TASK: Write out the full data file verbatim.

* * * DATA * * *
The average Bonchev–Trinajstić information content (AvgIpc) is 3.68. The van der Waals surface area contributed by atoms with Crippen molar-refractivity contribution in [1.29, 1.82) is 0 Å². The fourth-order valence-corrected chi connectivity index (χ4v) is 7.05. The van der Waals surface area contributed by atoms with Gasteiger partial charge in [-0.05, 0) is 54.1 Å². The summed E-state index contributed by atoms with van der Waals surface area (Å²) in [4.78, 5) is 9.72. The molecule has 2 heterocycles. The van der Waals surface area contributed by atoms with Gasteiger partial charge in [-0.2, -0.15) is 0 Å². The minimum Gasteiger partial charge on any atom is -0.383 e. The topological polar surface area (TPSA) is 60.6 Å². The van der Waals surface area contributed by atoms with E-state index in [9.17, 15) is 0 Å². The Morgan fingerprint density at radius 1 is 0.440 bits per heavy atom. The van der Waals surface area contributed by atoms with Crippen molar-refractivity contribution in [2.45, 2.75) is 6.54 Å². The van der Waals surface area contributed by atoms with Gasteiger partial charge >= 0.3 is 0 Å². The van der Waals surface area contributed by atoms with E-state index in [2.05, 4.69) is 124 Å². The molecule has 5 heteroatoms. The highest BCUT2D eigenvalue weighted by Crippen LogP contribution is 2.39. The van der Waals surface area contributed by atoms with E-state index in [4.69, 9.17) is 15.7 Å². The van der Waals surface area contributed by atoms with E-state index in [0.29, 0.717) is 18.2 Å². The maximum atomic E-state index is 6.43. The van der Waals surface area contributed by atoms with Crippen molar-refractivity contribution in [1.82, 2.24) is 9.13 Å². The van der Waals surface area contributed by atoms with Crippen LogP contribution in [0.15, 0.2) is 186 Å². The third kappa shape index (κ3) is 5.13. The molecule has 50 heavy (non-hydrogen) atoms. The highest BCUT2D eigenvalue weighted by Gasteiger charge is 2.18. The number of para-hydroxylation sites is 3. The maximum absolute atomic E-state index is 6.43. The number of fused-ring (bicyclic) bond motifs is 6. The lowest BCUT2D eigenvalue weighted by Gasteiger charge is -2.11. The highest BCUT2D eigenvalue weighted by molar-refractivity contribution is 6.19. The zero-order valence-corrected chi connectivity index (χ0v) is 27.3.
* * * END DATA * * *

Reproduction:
The average Bonchev–Trinajstić information content (AvgIpc) is 3.68. The van der Waals surface area contributed by atoms with Crippen molar-refractivity contribution in [1.29, 1.82) is 0 Å². The fourth-order valence-corrected chi connectivity index (χ4v) is 7.05. The van der Waals surface area contributed by atoms with Gasteiger partial charge in [-0.05, 0) is 54.1 Å². The summed E-state index contributed by atoms with van der Waals surface area (Å²) in [4.78, 5) is 9.72. The molecule has 2 heterocycles. The van der Waals surface area contributed by atoms with Gasteiger partial charge in [-0.2, -0.15) is 0 Å². The minimum Gasteiger partial charge on any atom is -0.383 e. The topological polar surface area (TPSA) is 60.6 Å². The van der Waals surface area contributed by atoms with E-state index in [9.17, 15) is 0 Å². The Morgan fingerprint density at radius 1 is 0.440 bits per heavy atom. The van der Waals surface area contributed by atoms with Crippen molar-refractivity contribution in [2.45, 2.75) is 6.54 Å². The van der Waals surface area contributed by atoms with Gasteiger partial charge >= 0.3 is 0 Å². The van der Waals surface area contributed by atoms with E-state index in [2.05, 4.69) is 124 Å². The molecule has 5 heteroatoms. The highest BCUT2D eigenvalue weighted by Crippen LogP contribution is 2.39. The van der Waals surface area contributed by atoms with E-state index in [4.69, 9.17) is 15.7 Å². The van der Waals surface area contributed by atoms with E-state index in [0.29, 0.717) is 18.2 Å². The maximum atomic E-state index is 6.43. The van der Waals surface area contributed by atoms with Crippen molar-refractivity contribution in [1.82, 2.24) is 9.13 Å². The van der Waals surface area contributed by atoms with Crippen LogP contribution in [0.15, 0.2) is 186 Å². The third kappa shape index (κ3) is 5.13. The molecule has 50 heavy (non-hydrogen) atoms. The highest BCUT2D eigenvalue weighted by Gasteiger charge is 2.18. The number of para-hydroxylation sites is 3. The maximum absolute atomic E-state index is 6.43. The number of fused-ring (bicyclic) bond motifs is 6. The lowest BCUT2D eigenvalue weighted by Gasteiger charge is -2.11. The highest BCUT2D eigenvalue weighted by molar-refractivity contribution is 6.19. The zero-order valence-corrected chi connectivity index (χ0v) is 27.3.